4 tips for shopping Zero Waste

A0collab x Ohelo

If you are here, you are probably starting to take steps towards a zero-waste lifestyle, and I have to say that you, indeed, will need steps.

It is in our human nature to wish for quick changes but, in this case, that mentality will bring us the last thing we need: waste. Buying new zero-waste products, throwing away perfectly fine and useful items, and letting ourselves get dragged by consumerism are things that can surely happen at the beginning of our journey. Because it is too easy to fall into that, instead of a shopping list, I’m sharing with you the 4 steps I follow before purchasing any product. Example included!

Check your habits

Do you always end up with a drawer full of plastic bags? Are you enjoying your takeaway coffee but hate the use of disposable cups? Are you a big fan of cocktails and need a straw for them every Saturday? 

See where your waste is coming from before buying any new product to solve a problem that you may not have. Writing down your daily routine for one week will help you find your real needs instead of what other people say they are.

Let me share with you a practical case: I know that I enjoy my takeaway coffee, I also like having some cuppa tea at work, and I’m always drinking water. Considering my situation, I would need a reusable cup to use at work with the right size to be used at any cafe, as well. I also want it to have a 100% leak-proof lid so I can bring it with me as a water bottle.

Research the products

I’m probably not the only one that got many ads about ethical and/or sustainable products once I started being interested in Zero Waste. I do think that it’s a positive thing to have such a variety of products and companies sharing the same eco-beliefs, but sadly, not every one of them is what they claim to be. 

After Zero Waste became a trend, it started to be difficult to recognize greenwashing although we shouldn’t feel discouraged by that. It is possible to find the right products if we take our time to check the materials used, where they’re produced, the working condition at the factory, and even the packaging (it’s upsetting to receive zero-waste products wrapped in plastic, more plastic, and a bit more plastic.)

To be fair, I think reading all that information before making any purchase, and even demanding answers from the companies have always been our duty as customers.

Plan the shopping

This nightmare has happened before: I run out of dishwasher soap and end up buying brands that I don’t really like in plastic containers that I really hate –instead of my favourite zero-waste soap bar. To avoid this frustrating experience, it’s important to plan our shopping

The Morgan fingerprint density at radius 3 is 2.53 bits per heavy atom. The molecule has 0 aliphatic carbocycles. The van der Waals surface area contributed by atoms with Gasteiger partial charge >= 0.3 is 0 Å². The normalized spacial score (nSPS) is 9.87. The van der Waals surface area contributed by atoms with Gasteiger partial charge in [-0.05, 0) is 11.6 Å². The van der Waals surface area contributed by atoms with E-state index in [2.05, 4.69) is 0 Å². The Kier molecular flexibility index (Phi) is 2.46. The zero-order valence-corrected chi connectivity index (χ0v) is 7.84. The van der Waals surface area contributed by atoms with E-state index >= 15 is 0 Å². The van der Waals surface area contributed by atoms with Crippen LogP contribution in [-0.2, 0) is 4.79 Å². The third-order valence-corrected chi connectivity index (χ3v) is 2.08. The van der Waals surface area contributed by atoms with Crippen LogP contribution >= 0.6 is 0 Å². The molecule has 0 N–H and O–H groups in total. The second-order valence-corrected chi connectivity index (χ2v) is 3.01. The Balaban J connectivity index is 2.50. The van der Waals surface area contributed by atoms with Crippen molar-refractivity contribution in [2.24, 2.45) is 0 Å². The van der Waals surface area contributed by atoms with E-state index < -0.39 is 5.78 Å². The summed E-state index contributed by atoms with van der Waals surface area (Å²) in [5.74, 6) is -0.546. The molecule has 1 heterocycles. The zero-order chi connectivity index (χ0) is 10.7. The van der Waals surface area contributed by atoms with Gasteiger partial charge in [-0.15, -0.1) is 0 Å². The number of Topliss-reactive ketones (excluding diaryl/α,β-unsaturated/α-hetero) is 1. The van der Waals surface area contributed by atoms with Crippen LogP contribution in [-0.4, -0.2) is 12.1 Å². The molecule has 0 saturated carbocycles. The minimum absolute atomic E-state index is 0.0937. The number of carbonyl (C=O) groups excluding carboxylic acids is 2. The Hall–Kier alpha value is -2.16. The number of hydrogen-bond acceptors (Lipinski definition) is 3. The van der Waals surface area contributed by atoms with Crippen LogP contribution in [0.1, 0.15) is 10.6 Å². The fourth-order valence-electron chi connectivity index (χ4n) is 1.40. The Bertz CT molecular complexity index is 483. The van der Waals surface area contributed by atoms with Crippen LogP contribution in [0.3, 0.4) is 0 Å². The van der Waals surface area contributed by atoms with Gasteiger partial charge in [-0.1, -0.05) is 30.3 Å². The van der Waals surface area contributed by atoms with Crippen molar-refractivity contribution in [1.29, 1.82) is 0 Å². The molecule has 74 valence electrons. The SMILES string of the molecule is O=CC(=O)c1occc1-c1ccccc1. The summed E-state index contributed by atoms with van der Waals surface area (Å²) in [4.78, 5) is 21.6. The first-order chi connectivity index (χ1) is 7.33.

Usually, zero-waste shops aren’t on our way home, open until 11 PM like most supermarkets, and if we decide to use online stores, we have to keep their delivery time into account. I would consider planning essential if we’re talking about cleaning and bathroom products.

As a procrastinator, I had to change my habits, but this new mindset encouraged me to start organizing other aspects of my zero-waste lifestyle. For instance, creating a weekly menu plan, followed by a shopping list, will help me avoid food waste.

As I don’t consider a tumbler an urgent item, the delivery time wasn’t a concern. It still arrived quickly, after just a couple of days, in completely recyclable packaging, no plastic to be seen anywhere!

Think it over again

I know, after we’ve done all this work already, now I’m suggesting you reconsider your purchase. As I see it, the zero-waste lifestyle is not a war against plastic but a fight against mindless consumerism and single-use items; and we lose it when we buy things we don’t need and/or we won’t use for a long time.

My recommendation is to give it a week, wait seven days to see if you still need that product, if you still think it will be useful in your daily life. Once you’re sure, go for it, and don’t forget to take good care of it once it’s in your hands.

I honestly pondered for a few days how useful this tumbler could be for me. I repeated the first step just to be sure that it would make my life easier and if it’d really help me avoid waste, like the other products I already own. One week later, and I’ve been enjoying daily this «true multi-tasker» tumbler, as Katy and Alex rightfully claim it to be.

Even if I follow these steps daily before every buy, I’m not always successful – I’m still working hard on step number 4. That’s most definitely fine, and I want you to feel the same.

I believe that Zero Waste is a concept, a goal, and that the most important thing is taking steps to get closer to it. These are my steps, but I can’t wait to hear about yours.

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